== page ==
DES MOINES, Iowa (KCCI) -- All six of Iowa's Congressional leaders have sent a letter to President Donald Trump, urging him not to impose tariffs on foreign-made steel and aluminum.
Agriculture groups told KCCI on Wednesday that unrest in Washington, D.C., could have a ripple effect in Iowa.
“We don't know where we stand right now,” said Pork Ron Birkenholz, with the Iowa Pork Producers Association. “Pork producers are nervous about what's going to happen."
Mark Steenhoek, with the Soy Transportation Alliance, said a trade war would be a “big concern” for Iowa.
"That will spread to a host of industries across this state,” he said.
Birkenholz said hits to Iowa’s agriculture would also affect industries statewide, including manufacturing giant John Deere, possibly resulting in lost jobs and higher costs for consumers.
“That could significantly change prices for consumers at the supermarket,” Birkenholz said.
Steenhoek said Iowa is a reliable source for soybeans internationally and that the state sends soybeans to 20 different countries.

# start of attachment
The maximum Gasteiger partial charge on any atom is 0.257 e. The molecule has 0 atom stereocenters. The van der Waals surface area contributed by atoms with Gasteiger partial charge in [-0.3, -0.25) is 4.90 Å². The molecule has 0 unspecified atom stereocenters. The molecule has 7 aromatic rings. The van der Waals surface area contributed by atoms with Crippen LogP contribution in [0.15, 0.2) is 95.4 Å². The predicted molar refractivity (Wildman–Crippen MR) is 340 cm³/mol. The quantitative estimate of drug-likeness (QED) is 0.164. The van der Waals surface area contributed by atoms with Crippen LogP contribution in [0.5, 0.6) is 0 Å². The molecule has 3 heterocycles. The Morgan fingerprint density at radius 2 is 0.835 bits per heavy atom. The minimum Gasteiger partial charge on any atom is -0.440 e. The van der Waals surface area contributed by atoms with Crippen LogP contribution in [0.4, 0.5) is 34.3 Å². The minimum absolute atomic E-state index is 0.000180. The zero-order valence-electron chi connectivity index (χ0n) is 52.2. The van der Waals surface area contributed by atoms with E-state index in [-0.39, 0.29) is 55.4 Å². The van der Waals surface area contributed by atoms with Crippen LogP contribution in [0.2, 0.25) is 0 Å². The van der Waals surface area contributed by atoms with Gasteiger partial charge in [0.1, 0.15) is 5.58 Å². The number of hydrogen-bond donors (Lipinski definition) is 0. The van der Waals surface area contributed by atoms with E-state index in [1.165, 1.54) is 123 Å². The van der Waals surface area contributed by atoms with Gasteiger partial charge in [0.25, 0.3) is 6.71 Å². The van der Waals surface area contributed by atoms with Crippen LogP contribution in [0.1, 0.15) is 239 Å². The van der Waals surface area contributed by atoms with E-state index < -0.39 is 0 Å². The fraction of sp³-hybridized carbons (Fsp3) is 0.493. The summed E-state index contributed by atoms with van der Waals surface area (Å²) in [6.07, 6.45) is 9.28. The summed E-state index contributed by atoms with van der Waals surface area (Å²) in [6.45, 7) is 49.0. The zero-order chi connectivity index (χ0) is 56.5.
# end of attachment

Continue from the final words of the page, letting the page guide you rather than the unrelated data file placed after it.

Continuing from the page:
"You know the thing about good reputations is they take years to accumulate but moments to evaporate,” Steenhoek said.
Steenhoek said that if trust corrodes in Iowa, the state’s long-term partners will search for other options.
"Those countries can simply elect to purchase their soybeans somewhere else, more notably, Brazil and Argentina,” Steenhoek said.
When it comes to taking economic risks, Gov. Kim Reynolds said she supports modernizing the North American Fair Trade Agreement but does not want to withdraw from the deal.
"The impact that would have on our state and states across the country -- but I'm focused on Iowa -- would be devastating,” Reynolds said.
Birkenholz and Steenhoek said they had not heard the term “trade war” used in the last few presidential administrations.
The stock market struggled to a mixed finish Wednesday as investors fear escalating trade tensions.
The Dow fell 82 points, ending under 25,000.
View the orginal story on KCCI's website.